to your HTML Add class="sortable" to any table you'd like to make sortable Click on the headers to sort Thanks to many, many people for contributions and suggestions. Licenced as X11: http://www.kryogenix.org/code/browser/licence.html This basically means: do what you want with it. */ var stIsIE = /*@cc_on!@*/false; sorttable = { init: function() { // quit if this function has already been called if (arguments.callee.done) return; // flag this function so we don't do the same thing twice arguments.callee.done = true; // kill the timer if (_timer) clearInterval(_timer); if (!document.createElement || !document.getElementsByTagName) return; sorttable.DATE_RE = /^(\d\d?)[\/\.-](\d\d?)[\/\.-]((\d\d)?\d\d)$/; forEach(document.getElementsByTagName('table'), function(table) { if (table.className.search(/\bsortable\b/) != -1) { sorttable.makeSortable(table); } }); }, makeSortable: function(table) { if (table.getElementsByTagName('thead').length == 0) { // table doesn't have a tHead. Since it should have, create one and // put the first table row in it. the = document.createElement('thead'); the.appendChild(table.rows[0]); table.insertBefore(the,table.firstChild); } // Safari doesn't support table.tHead, sigh if (table.tHead == null) table.tHead = table.getElementsByTagName('thead')[0]; if (table.tHead.rows.length != 1) return; // can't cope with two header rows // Sorttable v1 put rows with a class of "sortbottom" at the bottom (as // "total" rows, for example). This is B&R, since what you're supposed // to do is put them in a tfoot. So, if there are sortbottom rows, // for backwards compatibility, move them to tfoot (creating it if needed). sortbottomrows = []; for (var i=0; i

Unexpectedly Intriguing!

22 December 2023

We've come to the end of 2023, making it time to take stock of the biggest math stories of the year that was!

In choosing these stories, we've emphasized math stories involving practical applications in selecting the Biggest Math Story of 2023, which we'll present at the end of this year's edition after going through the runners-up.

That's not to say that we don't find other big, pure math stories impressive. For example, 2023 saw both a proof for a nearly-100-year old problem in Ramsey theory and the discovery of the ninth Dedekind number, 286,386,577,668,298,411,128,469,151,667,598,498,812,366, which is also an achievement in computing.

But these aren't examples of the kinds of stories with great potential to affect people's lives or explain the world in which we live. That's what separates practical math from pure math. And as we go through the runners-up before reaching the Biggest Math Story of 2023, what stands out is the connections between the pure and the practical. It's a true bonus whenever there's also fun to be had with that math.

It all starts now! Let's begin with a unusually big story that surprisingly didn't much attention during the year.

The biggest math story of 2022 was the discovery that complex numbers, combining real and imaginary components, are essential for the existence of the universe. As practical applications go, it doesn't get much bigger than the universe. This story is a good place to start the 2023 edition of our year-ending series, because it points to a connection between mathematics and biology that potentially affects all life within the universe!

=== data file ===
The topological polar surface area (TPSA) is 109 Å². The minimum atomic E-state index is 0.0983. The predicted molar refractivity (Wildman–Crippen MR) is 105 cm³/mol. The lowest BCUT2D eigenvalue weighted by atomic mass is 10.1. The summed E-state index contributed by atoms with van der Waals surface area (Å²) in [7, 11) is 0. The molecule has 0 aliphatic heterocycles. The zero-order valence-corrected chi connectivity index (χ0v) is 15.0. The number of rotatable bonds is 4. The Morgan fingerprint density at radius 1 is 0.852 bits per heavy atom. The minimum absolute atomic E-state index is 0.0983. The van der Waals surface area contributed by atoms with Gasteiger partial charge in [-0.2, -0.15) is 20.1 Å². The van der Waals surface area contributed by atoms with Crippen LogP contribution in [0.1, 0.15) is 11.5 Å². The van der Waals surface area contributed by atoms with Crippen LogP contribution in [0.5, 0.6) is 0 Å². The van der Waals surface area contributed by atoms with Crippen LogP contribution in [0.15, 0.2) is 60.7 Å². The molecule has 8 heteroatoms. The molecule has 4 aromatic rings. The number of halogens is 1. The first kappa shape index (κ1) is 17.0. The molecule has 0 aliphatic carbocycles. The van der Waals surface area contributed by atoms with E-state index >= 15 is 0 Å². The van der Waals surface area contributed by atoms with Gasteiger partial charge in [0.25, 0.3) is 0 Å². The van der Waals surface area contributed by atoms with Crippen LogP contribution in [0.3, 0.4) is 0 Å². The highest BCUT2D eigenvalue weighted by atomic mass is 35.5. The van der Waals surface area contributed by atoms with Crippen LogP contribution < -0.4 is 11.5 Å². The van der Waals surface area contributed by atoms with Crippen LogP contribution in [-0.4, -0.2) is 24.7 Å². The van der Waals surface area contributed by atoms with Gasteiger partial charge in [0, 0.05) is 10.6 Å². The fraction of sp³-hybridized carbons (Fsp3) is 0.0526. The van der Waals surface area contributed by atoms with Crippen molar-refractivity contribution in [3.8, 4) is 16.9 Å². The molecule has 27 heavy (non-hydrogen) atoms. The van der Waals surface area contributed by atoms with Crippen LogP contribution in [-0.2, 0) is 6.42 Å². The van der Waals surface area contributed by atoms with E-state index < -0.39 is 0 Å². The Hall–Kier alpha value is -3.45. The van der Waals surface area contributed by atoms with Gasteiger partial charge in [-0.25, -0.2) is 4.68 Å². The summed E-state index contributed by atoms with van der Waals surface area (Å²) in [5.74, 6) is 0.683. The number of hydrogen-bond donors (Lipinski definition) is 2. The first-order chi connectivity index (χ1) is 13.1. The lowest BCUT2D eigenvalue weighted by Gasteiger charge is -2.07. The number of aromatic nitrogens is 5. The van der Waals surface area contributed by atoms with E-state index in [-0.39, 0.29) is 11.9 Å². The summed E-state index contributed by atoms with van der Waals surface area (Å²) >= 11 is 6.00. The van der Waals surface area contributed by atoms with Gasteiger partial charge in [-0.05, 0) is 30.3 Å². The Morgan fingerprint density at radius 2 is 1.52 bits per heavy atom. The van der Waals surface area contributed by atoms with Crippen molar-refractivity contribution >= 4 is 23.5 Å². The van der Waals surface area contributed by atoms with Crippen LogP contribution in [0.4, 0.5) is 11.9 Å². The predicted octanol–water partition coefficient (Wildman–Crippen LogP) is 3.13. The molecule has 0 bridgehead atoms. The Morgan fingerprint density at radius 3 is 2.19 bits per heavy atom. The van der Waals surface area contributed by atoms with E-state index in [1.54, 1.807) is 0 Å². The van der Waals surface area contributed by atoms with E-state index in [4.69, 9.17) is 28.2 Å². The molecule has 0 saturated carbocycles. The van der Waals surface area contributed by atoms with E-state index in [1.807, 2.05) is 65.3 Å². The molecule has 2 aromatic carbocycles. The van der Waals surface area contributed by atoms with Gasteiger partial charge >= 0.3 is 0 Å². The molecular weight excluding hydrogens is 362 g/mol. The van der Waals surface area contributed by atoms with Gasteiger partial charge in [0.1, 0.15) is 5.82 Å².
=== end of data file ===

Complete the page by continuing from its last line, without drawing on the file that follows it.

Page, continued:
A team of researchers identified a potential application of number theory for explaining some vital characteristics of robustness observed in evolutionary genetics. What makes their findings special is that number theory in mathematics is often limited to applications that are themselves highly math dependent, such as computer coding or modern cryptography. Since evolutionary genetics is inherent to biology, finding a linkage between number theory concept and biology was unexpected.

From here, we'll turn to the University of Oxford's press release because it describes their discovery in layman's terms:

... the team of researchers (from Oxford, Harvard, Cambridge, GUST, MIT, Imperial, and the Alan Turing Institute) have discovered a deep connection between the sums-of-digits function from number theory and a key quantity in genetics, the phenotype mutational robustness. This quality is defined as the average probability that a point mutation does not change a phenotype (a characteristic of an organism).

The discovery may have important implications for evolutionary genetics. Many genetic mutations are neutral, meaning that they can slowly accumulate over time without affecting the viability of the phenotype. These neutral mutations cause genome sequences to change at a steady rate over time. Because this rate is known, scientists can compare the percentage difference in the sequence between two organisms and infer when their latest common ancestor lived.

But the existence of these neutral mutations posed an important question: what fraction of mutations to a sequence are neutral? This property, called the phenotype mutational robustness, defines the average amount of mutations that can occur across all sequences without affecting the phenotype.

Professor Ard Louis from the University of Oxford, who led the study, said, "We have known for some time that many biological systems exhibit remarkably high phenotype robustness, without which evolution would not be possible. But we didn't know what the absolute maximal robustness possible would be, or if there even was a maximum."